lackWest remoteBlackWest
remoteOrLocalWhite (all directions) remoteOrLocalB
lackWest remoteBlackWest
18
Cell circuit picture
19
RemoteBlack (Continue White Run)
White run to NW
White run from SE
20
RemoteOrLocal black (on white run or neighbor can
start white run)
21
Cell circuit picture
On each link 2 wires in 4 wires out
22
Legal Move
  • Move to a square is legal if and only if
  • Current Mover is white (black)
  • Current State is empty
  • Some neighbor continues or orginates a black
    (white) run
  • Translate into our circuit
  • Current Mover is white (black)
  • Current State is empty
  • For some direction neighbors remoteWhite
    (black)

23
Computation of Legal
Replicate here from each neighbor
Computation from one direction
24
Whats the delay?
  • Worst case is on edge or corner
  • At most 7 AND or OR gates on remote chain
  • Computation of legal is 6 gates (figure 3 gate
    delays for 8-input OR)
  • Total delay is 13 gates
  • Note (Synchronous Mealy) we want to latch the
    output of legal!
  • What about the edges and corners? More later

25
How much logic in a cell?
  • 8x2 AND gates for remote 16
  • 8x2 OR gates for localOrRemote 16
  • 3 gates for leaf of legal computation (8 leaves),
    so 8x3 24
  • 7 OR gates 1 AND gate for rest of legal
    computation
  • Total 64 gates/cell (so far)
  • Also need at least 2 latches for color one for
    legal
  • More logic to come

26
Doing The Move
  • This is easy
  • One external select (keyed by button or
    multiplexer from joystick not our problem
    today)
  • Select legal (previously computed)
  • Still have to flip

27
Flipping
Move
Flip
How can we build a flip function?
28
Flipping
Move black
29
Key
  • Mover sends out a flip signal, with color and
    direction, to each neighbor
  • 8x2 wires
  • Flip black if
  • Flip black signal from one direction (SE) and
  • Color is white and
  • remoteBlack is true in other direction (NW)
  • FlipBlackNW FlipBlackFromSE AND Colorwhite
    AND RemoteBlackNW
  • Send FlipBlackNW out to NW neighbor
  • OR all FlipBackDirections to get Direction

30
Flip Calculation
31
Computation of Next Cell State
32
Cell circuit picture
On each link 4 wires in 6 wires out
33
Gate Delay Calculation for Clip
  • 7x2 gates to propagate 14 gate delays
  • But need to consider the remote chain!
  • Adds another 7 delays (from slide 24)
  • 3 gate delays through 8-way OR 1 gate delay to
    comput next state
  • Worst-case is 25 gate delays
  • Can reduce to 18 by latching remote signals
    computed in legal-move phase

34
How Many Gates
  • 2 gates/direction-color x 2 colors x 8 directions
    32 gates
  • 2 gates for current move (one black, one white)
  • 8 gates/color for upper end of next-state tree
    16
  • Total 50 gates
  • Add to 64 from slide 25
  • Total 114 gates/cell
  • 64 cells 7296 gates for design
  • But what about the corners and edges?

35
Two choices
  • Cell design assumes neighbors in all directions
  • Note true at edges and corners
  • One special-case cells on the edge
  • Now have 9 different types of cell!
  • 1/49 cells in center of board (type 1) cell
    weve designed
  • 4/7 cells each on each edge (types 2-5)
  • 4/7 cells each for each corner (types 6-9)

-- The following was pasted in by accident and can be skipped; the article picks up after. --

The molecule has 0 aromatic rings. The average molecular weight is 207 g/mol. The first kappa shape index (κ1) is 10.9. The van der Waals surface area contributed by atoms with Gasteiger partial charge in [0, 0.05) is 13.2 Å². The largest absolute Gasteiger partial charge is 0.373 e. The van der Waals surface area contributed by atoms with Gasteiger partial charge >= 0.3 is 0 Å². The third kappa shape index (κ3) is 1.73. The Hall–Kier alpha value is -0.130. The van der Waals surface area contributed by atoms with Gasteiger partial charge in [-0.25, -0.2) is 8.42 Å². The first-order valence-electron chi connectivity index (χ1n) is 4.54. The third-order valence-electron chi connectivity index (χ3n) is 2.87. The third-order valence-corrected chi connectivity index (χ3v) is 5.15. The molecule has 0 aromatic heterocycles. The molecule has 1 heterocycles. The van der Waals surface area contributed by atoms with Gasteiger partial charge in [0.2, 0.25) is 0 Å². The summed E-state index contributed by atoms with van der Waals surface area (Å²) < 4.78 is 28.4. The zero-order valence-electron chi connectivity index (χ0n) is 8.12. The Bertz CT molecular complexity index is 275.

• Note each specialty type is simpler than general
    case, but
  • 9 cell types to design! ?
  • Two Surround the board with shadow squares
  • Less efficient, but much simpler

36
Revised Board
Shadow Cells
Normal Cells weve designed
37
Shadow Cells
  • Always empty (no next-state logic)
  • Cant be selected
  • localOrRemote, local false for all colors and
    directions
  • Just a small collection of 6 wires connected to
    ground
  • Key advantage only two cell types, one trivial
  • Disadvantage lose a little efficiency from
    specialization of edge, corner cells
  • Always worth it! Let a synthesizer optimize away
    the constants

38
Timing Diagram for Each Move
39
Logic for controller
40
Game Control Logic
41
Key Steps to Making the Design Work
  • Software implementation first!
  • I did it in Smalltalk
  • Tastes Differ, but
  • OO programming model tends to fit circuits well
  • Map each object onto a circuit
  • Variables tend to map to latches
  • Functions tend to map to logic circuits
  • Unit test, unit test, unit test!
  • Design test circuits for each component
  • Synthesize test circuits as part of the design
  • Audit, audit, audit!
  • Pin out internal state where possible
  • E.g., Legal should be displayed visually

42
Timing Bugs
  • Nastiest, hardest to catch
  • Two common examples Read-Before-Wirte and
    Write-Before-Read
  • Read-Before-Write
  • Reader reads sequential value before writer has
    updated it
  • Acts on old value
  • E.G. no legal move but controller sees legal move
    from previous value
  • Write-Before-Read
  • Writer writes before old value has been acted on
  • Reader doesnt act on value

43
Two Solution
  • Dirty/Clean bits
  • Writer sets dirty bit, reader cleans it when read
  • Writer checks dirty bits clean before writing,
    reader checks set before reading
  • Error raised if condition not met
  • FIFO Queues
  • Writer writes, reader reads
  • Decouples send/receive asymmetries by a cycle or
    so
  • Can become event-driven Reader only reads when
    new value
  • Still have to check overflow, etc
  • Automatically implemented in V